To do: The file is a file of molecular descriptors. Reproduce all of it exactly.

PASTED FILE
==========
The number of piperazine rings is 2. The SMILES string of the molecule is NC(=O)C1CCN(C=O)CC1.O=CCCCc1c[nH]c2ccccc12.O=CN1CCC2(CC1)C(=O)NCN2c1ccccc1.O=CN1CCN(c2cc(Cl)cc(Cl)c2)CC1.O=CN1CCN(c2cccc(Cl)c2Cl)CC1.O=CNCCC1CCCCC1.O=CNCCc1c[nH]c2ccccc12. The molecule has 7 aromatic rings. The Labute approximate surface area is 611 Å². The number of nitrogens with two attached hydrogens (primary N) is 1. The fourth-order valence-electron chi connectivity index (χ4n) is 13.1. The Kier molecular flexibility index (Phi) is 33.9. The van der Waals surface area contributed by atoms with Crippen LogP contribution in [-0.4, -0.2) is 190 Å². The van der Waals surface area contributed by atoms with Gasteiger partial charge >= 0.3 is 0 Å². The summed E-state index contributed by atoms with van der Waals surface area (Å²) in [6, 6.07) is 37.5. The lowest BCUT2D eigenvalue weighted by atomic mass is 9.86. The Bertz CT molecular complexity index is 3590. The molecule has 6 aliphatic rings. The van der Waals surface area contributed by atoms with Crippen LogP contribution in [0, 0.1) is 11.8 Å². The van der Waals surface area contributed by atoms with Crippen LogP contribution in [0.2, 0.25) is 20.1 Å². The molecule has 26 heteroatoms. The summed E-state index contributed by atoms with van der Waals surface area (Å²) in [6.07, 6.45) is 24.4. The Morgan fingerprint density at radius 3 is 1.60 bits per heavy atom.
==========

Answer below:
The number of piperazine rings is 2. The SMILES string of the molecule is NC(=O)C1CCN(C=O)CC1.O=CCCCc1c[nH]c2ccccc12.O=CN1CCC2(CC1)C(=O)NCN2c1ccccc1.O=CN1CCN(c2cc(Cl)cc(Cl)c2)CC1.O=CN1CCN(c2cccc(Cl)c2Cl)CC1.O=CNCCC1CCCCC1.O=CNCCc1c[nH]c2ccccc12. The molecule has 7 aromatic rings. The Labute approximate surface area is 611 Å². The number of nitrogens with two attached hydrogens (primary N) is 1. The fourth-order valence-electron chi connectivity index (χ4n) is 13.1. The Kier molecular flexibility index (Phi) is 33.9. The van der Waals surface area contributed by atoms with Crippen LogP contribution in [-0.4, -0.2) is 190 Å². The van der Waals surface area contributed by atoms with Gasteiger partial charge >= 0.3 is 0 Å². The summed E-state index contributed by atoms with van der Waals surface area (Å²) in [6, 6.07) is 37.5. The lowest BCUT2D eigenvalue weighted by atomic mass is 9.86. The Bertz CT molecular complexity index is 3590. The molecule has 6 aliphatic rings. The van der Waals surface area contributed by atoms with Crippen LogP contribution in [0, 0.1) is 11.8 Å². The van der Waals surface area contributed by atoms with Crippen LogP contribution in [0.2, 0.25) is 20.1 Å². The molecule has 26 heteroatoms. The summed E-state index contributed by atoms with van der Waals surface area (Å²) in [6.07, 6.45) is 24.4. The Morgan fingerprint density at radius 3 is 1.60 bits per heavy atom.